Addiction to flawed systems outside of Washington

 Sam Smith

A day after I wrote about Obama’s hat trick of failures – Obamacare, NSA and Common Core – I went to vote in my Maine town of 7,000 on, among other things, a couple of bond issues affecting our school system.

It was the second time this year we had to vote on the matter. Because of the anger over the defeat of the first vote, the original issue had been divided in two – general expansion of school facilities and a proposed new track and field. The first one won narrowly this week and the second was defeated. Our town supported both, the other two villages opposed both.

Which wouldn’t be all that surprising were it not for the fact that the winning bond may never be activated because in December we have to go back to the polls to decide whether we want to stay in a “regional school unit” with two adjoining towns. If the answer is no, then the expansion will be dead because there will be less students.

If I have you a bit confused, join the club.

Regional school units were created in 2008 by the administration of a Democratic state government under Governor Baldacci. The deal was you either went along or you lost a lot of state money. Like the Obama administration, the Maine government thought it knew what was best for the schools. And if you didn’t agree, you paid a penalty.

But at the local level, the math didn’t always work out right. As Wikipedia reports, the town of Brewer “faced an annual loss of $244,000 in state subsidies for rejecting the consolidation plan, but potentially a loss of $2.74 million in increased salaries over the first 3 years if it had been approved.”

Still, 74 RSU plans were approved including in my town, which thus became the high school host for the other two villages. These villages, with more poverty than our town, did not like the new track or even an expansion that was truly necessary because of the students they had added.

As with Obamacare and Common Core, such issues were not considered in the master plan.

Governor Baldacci is long gone and come December I’ve got to figure out how to vote on this mess. And just this week five other towns voted to pull out of their RSUs.

Another collapse of abstract systems we were told would save our specific butts.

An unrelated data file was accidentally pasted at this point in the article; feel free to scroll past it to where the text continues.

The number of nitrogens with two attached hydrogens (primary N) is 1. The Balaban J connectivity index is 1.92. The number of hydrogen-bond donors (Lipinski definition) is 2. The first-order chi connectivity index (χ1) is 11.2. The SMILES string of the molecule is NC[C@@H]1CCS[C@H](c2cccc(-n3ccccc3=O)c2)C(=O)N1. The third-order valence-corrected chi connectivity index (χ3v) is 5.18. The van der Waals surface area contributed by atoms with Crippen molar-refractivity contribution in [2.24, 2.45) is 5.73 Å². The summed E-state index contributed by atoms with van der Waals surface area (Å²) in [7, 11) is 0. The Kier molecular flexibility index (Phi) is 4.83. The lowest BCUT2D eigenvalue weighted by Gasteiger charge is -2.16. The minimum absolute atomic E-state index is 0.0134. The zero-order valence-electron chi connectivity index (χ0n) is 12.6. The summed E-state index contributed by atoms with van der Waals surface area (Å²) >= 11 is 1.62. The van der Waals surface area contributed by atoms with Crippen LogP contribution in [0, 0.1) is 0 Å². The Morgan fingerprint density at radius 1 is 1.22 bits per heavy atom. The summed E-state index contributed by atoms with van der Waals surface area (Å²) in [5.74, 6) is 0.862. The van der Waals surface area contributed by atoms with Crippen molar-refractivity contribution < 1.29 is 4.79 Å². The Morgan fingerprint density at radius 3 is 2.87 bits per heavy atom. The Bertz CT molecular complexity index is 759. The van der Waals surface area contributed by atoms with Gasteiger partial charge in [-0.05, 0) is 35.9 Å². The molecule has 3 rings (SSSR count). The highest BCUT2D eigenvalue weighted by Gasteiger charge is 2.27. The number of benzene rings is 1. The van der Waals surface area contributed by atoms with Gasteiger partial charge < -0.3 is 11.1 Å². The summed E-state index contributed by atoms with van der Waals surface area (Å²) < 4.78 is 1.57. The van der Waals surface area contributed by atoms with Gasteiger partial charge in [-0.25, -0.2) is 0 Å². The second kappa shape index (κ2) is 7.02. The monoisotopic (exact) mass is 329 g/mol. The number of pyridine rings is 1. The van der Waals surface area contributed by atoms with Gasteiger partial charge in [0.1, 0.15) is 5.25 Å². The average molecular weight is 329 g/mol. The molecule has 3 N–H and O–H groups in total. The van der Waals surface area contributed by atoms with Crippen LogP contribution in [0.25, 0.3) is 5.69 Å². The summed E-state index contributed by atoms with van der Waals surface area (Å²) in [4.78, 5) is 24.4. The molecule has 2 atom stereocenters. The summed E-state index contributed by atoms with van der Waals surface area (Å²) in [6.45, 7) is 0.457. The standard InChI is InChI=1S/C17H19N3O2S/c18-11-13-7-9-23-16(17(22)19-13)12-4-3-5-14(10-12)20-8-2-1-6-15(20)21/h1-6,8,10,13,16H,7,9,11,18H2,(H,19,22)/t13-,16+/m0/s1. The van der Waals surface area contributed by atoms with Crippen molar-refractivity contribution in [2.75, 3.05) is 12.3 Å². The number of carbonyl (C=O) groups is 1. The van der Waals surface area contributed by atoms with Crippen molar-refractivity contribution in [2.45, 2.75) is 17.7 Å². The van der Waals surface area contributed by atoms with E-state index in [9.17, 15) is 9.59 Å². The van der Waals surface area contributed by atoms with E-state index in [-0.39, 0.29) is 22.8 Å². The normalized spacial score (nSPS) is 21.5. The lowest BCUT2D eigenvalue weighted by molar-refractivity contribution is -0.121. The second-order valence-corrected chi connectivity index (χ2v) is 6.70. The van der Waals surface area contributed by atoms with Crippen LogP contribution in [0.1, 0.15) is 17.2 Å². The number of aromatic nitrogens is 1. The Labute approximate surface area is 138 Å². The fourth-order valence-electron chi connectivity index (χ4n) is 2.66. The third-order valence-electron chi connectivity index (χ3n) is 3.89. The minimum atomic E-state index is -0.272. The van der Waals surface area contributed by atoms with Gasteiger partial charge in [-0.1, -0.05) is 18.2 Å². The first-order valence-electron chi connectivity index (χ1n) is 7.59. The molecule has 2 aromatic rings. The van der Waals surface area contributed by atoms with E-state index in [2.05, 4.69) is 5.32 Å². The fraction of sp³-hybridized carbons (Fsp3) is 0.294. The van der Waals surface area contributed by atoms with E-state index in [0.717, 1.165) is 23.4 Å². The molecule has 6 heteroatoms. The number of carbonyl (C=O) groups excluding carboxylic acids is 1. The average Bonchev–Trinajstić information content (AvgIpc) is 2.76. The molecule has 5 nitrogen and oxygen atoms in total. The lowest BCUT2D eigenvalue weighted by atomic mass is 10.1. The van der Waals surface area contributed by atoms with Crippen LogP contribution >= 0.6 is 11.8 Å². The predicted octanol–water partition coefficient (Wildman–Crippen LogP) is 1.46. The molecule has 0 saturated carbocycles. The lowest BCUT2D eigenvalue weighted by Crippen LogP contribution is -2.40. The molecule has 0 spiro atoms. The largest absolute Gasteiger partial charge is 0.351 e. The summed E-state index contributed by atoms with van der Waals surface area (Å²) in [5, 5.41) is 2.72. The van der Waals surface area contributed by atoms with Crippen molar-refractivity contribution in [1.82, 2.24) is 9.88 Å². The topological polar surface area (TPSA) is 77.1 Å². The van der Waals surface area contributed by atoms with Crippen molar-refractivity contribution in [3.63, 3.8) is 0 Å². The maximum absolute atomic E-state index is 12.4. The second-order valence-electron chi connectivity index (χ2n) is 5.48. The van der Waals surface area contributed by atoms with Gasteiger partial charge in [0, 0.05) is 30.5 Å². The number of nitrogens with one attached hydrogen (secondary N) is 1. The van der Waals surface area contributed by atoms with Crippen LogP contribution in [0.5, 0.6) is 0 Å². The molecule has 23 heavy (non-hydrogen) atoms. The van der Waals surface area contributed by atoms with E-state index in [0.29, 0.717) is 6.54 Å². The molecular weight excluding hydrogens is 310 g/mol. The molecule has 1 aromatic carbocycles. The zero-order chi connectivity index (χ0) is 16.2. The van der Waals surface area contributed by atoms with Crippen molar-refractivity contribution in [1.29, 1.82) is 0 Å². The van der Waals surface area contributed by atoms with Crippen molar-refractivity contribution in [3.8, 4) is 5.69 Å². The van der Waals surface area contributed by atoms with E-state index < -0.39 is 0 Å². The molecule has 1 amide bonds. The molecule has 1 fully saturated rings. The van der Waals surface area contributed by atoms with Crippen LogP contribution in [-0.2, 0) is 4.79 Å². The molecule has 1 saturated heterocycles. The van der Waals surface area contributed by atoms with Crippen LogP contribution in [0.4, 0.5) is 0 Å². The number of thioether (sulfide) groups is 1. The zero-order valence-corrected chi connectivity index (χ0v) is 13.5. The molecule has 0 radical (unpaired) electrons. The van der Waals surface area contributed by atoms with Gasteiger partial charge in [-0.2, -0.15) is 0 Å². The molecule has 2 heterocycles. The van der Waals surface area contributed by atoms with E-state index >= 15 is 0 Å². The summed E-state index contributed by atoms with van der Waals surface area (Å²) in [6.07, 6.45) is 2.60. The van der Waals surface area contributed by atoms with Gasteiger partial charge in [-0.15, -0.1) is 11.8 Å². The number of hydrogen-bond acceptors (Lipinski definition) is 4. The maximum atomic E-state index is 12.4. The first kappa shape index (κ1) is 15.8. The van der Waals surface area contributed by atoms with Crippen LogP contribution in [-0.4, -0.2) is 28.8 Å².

The problem with such systems is that they are a paper versions of reality that ignore various varieties of the latter until it’s too late. They tend to ignore true economics, variations in culture, local politics and anything that can’t be measured.

Which is why things like history, civics, music – just to name a few – are disappearing from the public school system. No corporation has come up with a standardized test for them.

I actually saw this coming a long time ago. Before they had RSUs, they created School Administrative Districts. I would watch school buses go by with signs on them like “SAD 25” and ask myself, what decent teacher would want their kids riding on a bus labeled “SAD.”

And now it really is sad.

Whistleblowing in the winds of Washington

Sam Smith

For more than twenty years I’ve been a board member of the Fund for Constitutional Government which, among its activities, has assisted in funding several groups deeply involved in helping whistleblowers.

So the Edward Snowden story is anything but a new one to me. In fact, one of the funded groups – the Government Accountability Project – aided a couple of whistleblowers now being widely quoted in the Snowden case. Thomas Drake, and Bill Binney were clients of GAP. And both had worked for the NSA.

As a whistleblower site explains it: “In September 2002, three retired NSA employees and a retired congressional staffer filed a complaint accusing the NSA of massive fraud, waste and mismanagement. . .Drake did not sign the complaint because, still working at NSA, he feared retaliation. However, Drake became a critical material witness, fully cooperating with the investigation and using proper channels to provide investigators with thousands of documents – classified and unclassified.”